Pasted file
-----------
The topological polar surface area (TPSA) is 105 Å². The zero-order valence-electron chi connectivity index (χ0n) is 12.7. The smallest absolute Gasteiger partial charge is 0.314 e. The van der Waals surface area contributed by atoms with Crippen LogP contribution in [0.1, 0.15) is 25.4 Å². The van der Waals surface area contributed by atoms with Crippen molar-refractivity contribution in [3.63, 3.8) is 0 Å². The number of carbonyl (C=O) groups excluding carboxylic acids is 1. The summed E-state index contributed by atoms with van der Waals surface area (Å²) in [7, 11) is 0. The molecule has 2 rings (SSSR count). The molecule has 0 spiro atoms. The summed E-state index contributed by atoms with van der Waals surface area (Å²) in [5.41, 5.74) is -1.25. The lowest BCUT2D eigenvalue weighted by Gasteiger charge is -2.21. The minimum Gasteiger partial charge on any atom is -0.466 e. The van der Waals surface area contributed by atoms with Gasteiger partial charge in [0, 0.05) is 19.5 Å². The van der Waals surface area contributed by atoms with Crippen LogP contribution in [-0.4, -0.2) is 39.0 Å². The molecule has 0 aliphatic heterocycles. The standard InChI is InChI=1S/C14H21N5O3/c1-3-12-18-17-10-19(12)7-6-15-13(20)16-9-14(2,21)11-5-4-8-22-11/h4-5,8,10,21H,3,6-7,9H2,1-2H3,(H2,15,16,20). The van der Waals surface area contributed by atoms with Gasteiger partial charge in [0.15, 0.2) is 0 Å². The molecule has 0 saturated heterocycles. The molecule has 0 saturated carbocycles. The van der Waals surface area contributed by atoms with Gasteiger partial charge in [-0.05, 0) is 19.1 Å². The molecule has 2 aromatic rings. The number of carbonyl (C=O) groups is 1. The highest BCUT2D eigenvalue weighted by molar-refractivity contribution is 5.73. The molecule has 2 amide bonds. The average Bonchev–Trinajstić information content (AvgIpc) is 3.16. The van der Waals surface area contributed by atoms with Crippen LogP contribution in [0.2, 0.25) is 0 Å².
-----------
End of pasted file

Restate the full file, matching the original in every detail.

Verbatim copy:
The topological polar surface area (TPSA) is 105 Å². The zero-order valence-electron chi connectivity index (χ0n) is 12.7. The smallest absolute Gasteiger partial charge is 0.314 e. The van der Waals surface area contributed by atoms with Crippen LogP contribution in [0.1, 0.15) is 25.4 Å². The van der Waals surface area contributed by atoms with Crippen molar-refractivity contribution in [3.63, 3.8) is 0 Å². The number of carbonyl (C=O) groups excluding carboxylic acids is 1. The summed E-state index contributed by atoms with van der Waals surface area (Å²) in [7, 11) is 0. The molecule has 2 rings (SSSR count). The molecule has 0 spiro atoms. The summed E-state index contributed by atoms with van der Waals surface area (Å²) in [5.41, 5.74) is -1.25. The lowest BCUT2D eigenvalue weighted by Gasteiger charge is -2.21. The minimum Gasteiger partial charge on any atom is -0.466 e. The van der Waals surface area contributed by atoms with Gasteiger partial charge in [0, 0.05) is 19.5 Å². The van der Waals surface area contributed by atoms with Crippen LogP contribution in [-0.4, -0.2) is 39.0 Å². The molecule has 0 aliphatic heterocycles. The standard InChI is InChI=1S/C14H21N5O3/c1-3-12-18-17-10-19(12)7-6-15-13(20)16-9-14(2,21)11-5-4-8-22-11/h4-5,8,10,21H,3,6-7,9H2,1-2H3,(H2,15,16,20). The van der Waals surface area contributed by atoms with Gasteiger partial charge in [0.15, 0.2) is 0 Å². The molecule has 0 saturated heterocycles. The molecule has 0 saturated carbocycles. The van der Waals surface area contributed by atoms with Gasteiger partial charge in [-0.05, 0) is 19.1 Å². The molecule has 2 aromatic rings. The number of carbonyl (C=O) groups is 1. The highest BCUT2D eigenvalue weighted by molar-refractivity contribution is 5.73. The molecule has 2 amide bonds. The average Bonchev–Trinajstić information content (AvgIpc) is 3.16. The van der Waals surface area contributed by atoms with Crippen LogP contribution in [0.2, 0.25) is 0 Å².